Until the mid-19th century, women were considered possessions of their husbands, and had no control over their money or property. Thanks to the women’s right movement, this has all changed and things run a little differently now. Spouses are now equal under the law and property is shared between them. In the common law, all women’s property except land and improvements went to her husband and it became under his control. “She” pretty much had no say in what happened to any of her things.
"It was an age when women were preferred as angels rather than amazons, homemakers rather than careerists" (Donald & Randall 19). A woman's legal status was dependent on that of her father or husband, depending on whether she was married or not. As a result, a woman could not make any legal appearances in court or sign any legal papers... ... middle of paper ... ...ar and Reconstruction. D.C. Health and Company: Boston,1965. McPherson, James M. Ordeal By Fire: The Civil War and Reconstruction, Second Edition.
Many newspapers mounted a campaign against these women. Women who only a few months before were called 'gallant girls' and 'heroines' for contributing a great deal in the war were now called, 'scavengers' and 'pin money girls'. The government reduced unemployment benefits to force women back into domestic work. Traditional attitudes to women still persisted within male-dominated post war British society, for example women were still considered to lack the flexibility for employment in the civil service and on marrying female nurses, were still expected to retire from the profession. The trades union responded by enlisting that women employed on men's jobs be granted equal pay and this was agreed to by the governmen... ... middle of paper ... ... to pensions.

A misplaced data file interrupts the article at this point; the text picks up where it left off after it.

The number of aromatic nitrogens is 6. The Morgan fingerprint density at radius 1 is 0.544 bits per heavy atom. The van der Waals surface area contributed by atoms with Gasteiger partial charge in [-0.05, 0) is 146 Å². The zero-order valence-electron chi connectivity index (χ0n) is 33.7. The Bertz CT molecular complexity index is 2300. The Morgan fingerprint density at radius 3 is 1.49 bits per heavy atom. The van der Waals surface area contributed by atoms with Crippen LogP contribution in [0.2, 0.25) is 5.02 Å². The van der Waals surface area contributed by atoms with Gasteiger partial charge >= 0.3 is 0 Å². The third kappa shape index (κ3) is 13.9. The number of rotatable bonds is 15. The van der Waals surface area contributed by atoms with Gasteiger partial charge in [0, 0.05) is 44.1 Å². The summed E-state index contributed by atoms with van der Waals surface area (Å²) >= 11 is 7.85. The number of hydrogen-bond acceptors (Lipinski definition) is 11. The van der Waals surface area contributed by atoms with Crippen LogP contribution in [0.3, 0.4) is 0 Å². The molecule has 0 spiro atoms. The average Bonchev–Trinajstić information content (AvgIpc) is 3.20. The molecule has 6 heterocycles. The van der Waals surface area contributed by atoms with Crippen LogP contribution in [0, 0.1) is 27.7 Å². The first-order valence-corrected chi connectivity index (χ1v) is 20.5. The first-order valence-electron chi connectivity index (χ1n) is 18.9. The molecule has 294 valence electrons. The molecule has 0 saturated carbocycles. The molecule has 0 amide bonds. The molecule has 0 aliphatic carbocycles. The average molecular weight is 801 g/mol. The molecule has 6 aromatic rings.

Prior to this, traditional men and government used the excuse that women were weak-minded and to emotional to vote. But their participation in the war and them working in factories which were not designed for women, with hard work, long hours, chemicals and heavy metals, proved them to be capable. This had to be noticed by the government. Source H suggests that the war acted as a catalyst for women’s suffrage. It says people are mistaken about how much the war really did to gain women the vote.
Previously, women have existed in a society ruled by man and have been put under the expectation to be at home raising the children and taking care of the home, while men were expected to go to work and provide for the family. Since the beginning of civilization, women have been victims to prejudice that eventually “compelled women at last to throw off the political, economic, intellectual and social shackles that bound them” (Joshi 13). The complexity of women’s hardship during the nineteenth century, in the fight for equality, resulted in many women getting arrested and looked down upon from their communities. Although the consequences seem treachery, many women risked their livelihood and pushed forth determination and will power to strive and succeed for a much more important goal: equality and respect. However, are the freedoms female human rights activists fought so hard to obtain, still not being exercised throughout American society, which many suffragists hoped for?